I want this car. In red, or maybe silver.
Of course that means my children would have to run along behind, but that isn’t always necessarily a bad thing.
Wonder how it would do in Michigan winters?
I want this car. In red, or maybe silver.
Of course that means my children would have to run along behind, but that isn’t always necessarily a bad thing.
Wonder how it would do in Michigan winters?
This article in the Atlantic describes today’s reality: the tendency of this generation to get as much of their media — music, movies, games, books — for free.
I ask my students, and my children, to pay for that which they use. They scoff, and consider me old-fashioned. But what will become of all of us when the people making the music, and the movies, and the games, and writing the books, can no longer make a living at it?
“Sharing” should not equal stealing. Buy your own stuff.
Hmmm. . .I just downloaded a picture, as I always do, from Google images to headline my blog post. It is my understanding that if I post the link to the source, it’s okay. Any input?
I’ve been in Cleveland for a couple of days visiting 1st son; I have many things going through my mind that I’d like to write about, but it’s been a long day, and 2nd son is lurking on the next bed over in the hotel room waiting to watch a video on my laptop, so this will have to be short and sweet.
1. Why does Walmart insist on consistently inconsistent stocking practices? There are 7 packages of XLG black T shirts, 6 packages of LG black T shirts, and no packages of Med or SM black T shirts. Every single time I’ve been in a Walmart I’ve had to go somewhere else to get one basic item on my list. And I think I may have seen someone wearing one of those pairs of shoes I wrote about a month or so ago (the first pair in the blog, but in silver lamé. I’m not kidding).
2. There was more salt in the biscuits that came with my breakfast at Bob Evans this morning than I usually eat in a week. Is this necessary?
3. Who can be blamed credited for the bizarre unique street design of the Cleveland area? I have never seen so many intersections that consist of 5, 6 or even 7 corners. Then there is the tendency of whatever road you’re on to veer off in one direction or another as a new road springs to life, all in the absence of anything resembling a painted center or shoulder line. And apparently the city of Cleveland does not maintain a completely simpatico working relationship with the GPS satellite systems we have all come to rely on — “Emily” could tell me what road I was on, and what road I wanted next, but was frequently off in her estimation of its relative distance by anywhere from 100 to 400 feet.
4. Does anyone know of a humane way to restrain secure a 9-year-old’s legs in such a way that one can share a regular size hotel bed with her and not be beaten to a pulp by morning?
Secondo is getting (ha!) squirmy. Guess I’ll have to continue in the morning.
Perhaps you’d like to sit down before you read this: It has recently come to the attention of journalists at the NY Times that there may be conflicts of interest inherent in our political system.
I know this may come as a shock to anyone who has spent the past 100 years at the bottom of a mineshaft. But to the rest of us, well, Duh?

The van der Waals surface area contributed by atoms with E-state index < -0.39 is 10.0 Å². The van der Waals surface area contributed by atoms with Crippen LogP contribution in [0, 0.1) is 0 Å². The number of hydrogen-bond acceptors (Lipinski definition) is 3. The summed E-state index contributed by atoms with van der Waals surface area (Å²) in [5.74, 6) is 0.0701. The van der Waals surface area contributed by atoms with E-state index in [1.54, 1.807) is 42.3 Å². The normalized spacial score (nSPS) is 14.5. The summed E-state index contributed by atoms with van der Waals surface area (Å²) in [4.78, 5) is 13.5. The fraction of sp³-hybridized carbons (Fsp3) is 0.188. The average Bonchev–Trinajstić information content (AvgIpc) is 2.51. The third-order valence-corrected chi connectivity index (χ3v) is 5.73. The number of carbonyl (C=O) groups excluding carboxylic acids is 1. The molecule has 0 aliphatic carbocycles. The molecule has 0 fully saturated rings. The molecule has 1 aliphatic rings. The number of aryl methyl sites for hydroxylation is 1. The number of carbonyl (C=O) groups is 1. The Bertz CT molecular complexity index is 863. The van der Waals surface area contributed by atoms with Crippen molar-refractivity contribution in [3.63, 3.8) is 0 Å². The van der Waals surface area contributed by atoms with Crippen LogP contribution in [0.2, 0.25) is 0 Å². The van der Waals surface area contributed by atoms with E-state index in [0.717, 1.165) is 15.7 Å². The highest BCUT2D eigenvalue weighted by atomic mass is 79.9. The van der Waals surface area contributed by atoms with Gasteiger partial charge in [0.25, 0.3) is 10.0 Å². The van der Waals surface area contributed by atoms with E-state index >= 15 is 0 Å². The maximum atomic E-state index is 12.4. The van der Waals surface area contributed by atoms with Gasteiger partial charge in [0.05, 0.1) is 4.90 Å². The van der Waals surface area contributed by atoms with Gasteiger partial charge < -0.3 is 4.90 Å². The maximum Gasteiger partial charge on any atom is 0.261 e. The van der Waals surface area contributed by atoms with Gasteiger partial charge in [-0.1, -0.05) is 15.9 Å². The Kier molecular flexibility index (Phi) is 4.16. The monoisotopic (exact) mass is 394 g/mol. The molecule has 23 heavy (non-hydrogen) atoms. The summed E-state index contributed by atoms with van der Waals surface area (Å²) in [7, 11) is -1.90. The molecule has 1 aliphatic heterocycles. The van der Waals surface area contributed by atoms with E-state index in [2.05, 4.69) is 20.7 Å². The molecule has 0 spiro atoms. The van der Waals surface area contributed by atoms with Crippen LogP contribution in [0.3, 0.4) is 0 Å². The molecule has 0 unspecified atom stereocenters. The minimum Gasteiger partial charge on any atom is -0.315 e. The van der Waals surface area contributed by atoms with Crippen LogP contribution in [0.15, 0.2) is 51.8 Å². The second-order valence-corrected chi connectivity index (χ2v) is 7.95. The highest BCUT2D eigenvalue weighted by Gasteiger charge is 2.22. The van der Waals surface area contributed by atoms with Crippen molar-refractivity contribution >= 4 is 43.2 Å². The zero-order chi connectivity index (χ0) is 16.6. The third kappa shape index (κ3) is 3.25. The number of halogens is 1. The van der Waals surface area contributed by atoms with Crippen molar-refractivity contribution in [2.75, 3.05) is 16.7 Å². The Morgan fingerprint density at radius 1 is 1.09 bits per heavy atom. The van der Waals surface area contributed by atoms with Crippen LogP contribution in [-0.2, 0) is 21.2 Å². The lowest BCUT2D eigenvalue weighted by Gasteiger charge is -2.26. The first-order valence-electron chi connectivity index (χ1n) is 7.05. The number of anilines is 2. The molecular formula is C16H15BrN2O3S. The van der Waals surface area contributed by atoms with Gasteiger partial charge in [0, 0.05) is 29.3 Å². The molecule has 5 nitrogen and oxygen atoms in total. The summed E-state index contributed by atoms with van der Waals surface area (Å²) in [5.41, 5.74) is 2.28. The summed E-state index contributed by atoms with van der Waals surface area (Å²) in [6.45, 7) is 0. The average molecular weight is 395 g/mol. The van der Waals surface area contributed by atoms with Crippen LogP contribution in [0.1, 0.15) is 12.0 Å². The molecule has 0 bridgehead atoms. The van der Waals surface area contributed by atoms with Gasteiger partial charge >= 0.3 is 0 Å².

As long as our system of campaigning persists, where a massive amount of money is spent for political advertising over extended periods, what hope do we have? Politicians need to make money, lobbyists and powerful corporations want to have their voices heard, and nothing speaks louder than a check for a large sum. Rather than merely paying lip service to the idea of, and assuming we really want a government of, equal representation, (not just on a state level but on an individual one), this part of the process needs to change.
I propose we adopt a Canadian system, which limits the amount of money that can be spent, and which therefore encourages substance, frugality, and efficiency throughout.
I can’t believe I gave up 6 years of my life watching this show, victim of its convoluted story lines and deliberately misleading plot twists, only to have the whole thing reduced to a simple triumph of good-over-evil culminating in a secular version of heaven.
Really? That’s the best they could come up with?
I feel cheated, robbed, and/or manipulated.
I had this whole ending worked out, where each character was given the opportunity to pick which of their two current manifestations they preferred, and allowed to live their lives out in that path.
But no. . .go towards the light! go towards the light!
I’m haunted today by this movie, which I watched for the first time last night.
Derek Vinyard, played with brilliance and subtlety by Ed Norton, is a skinhead, first encouraged in his racism by his father, who is killed by a minority in the line of duty as a fireman; and nurtured in his hatred by a leader of the local skinhead group, creepily portrayed by Stacey Keach. Derek’s intelligence and physical power (Norton supposedly spent a year in the gym bulking up for this role) make him a natural leader, and his younger brother, Danny (also played with beauty and subtlety, in this case by Edward Furlong, John Connor from Terminator II) idolizes, and idealizes him.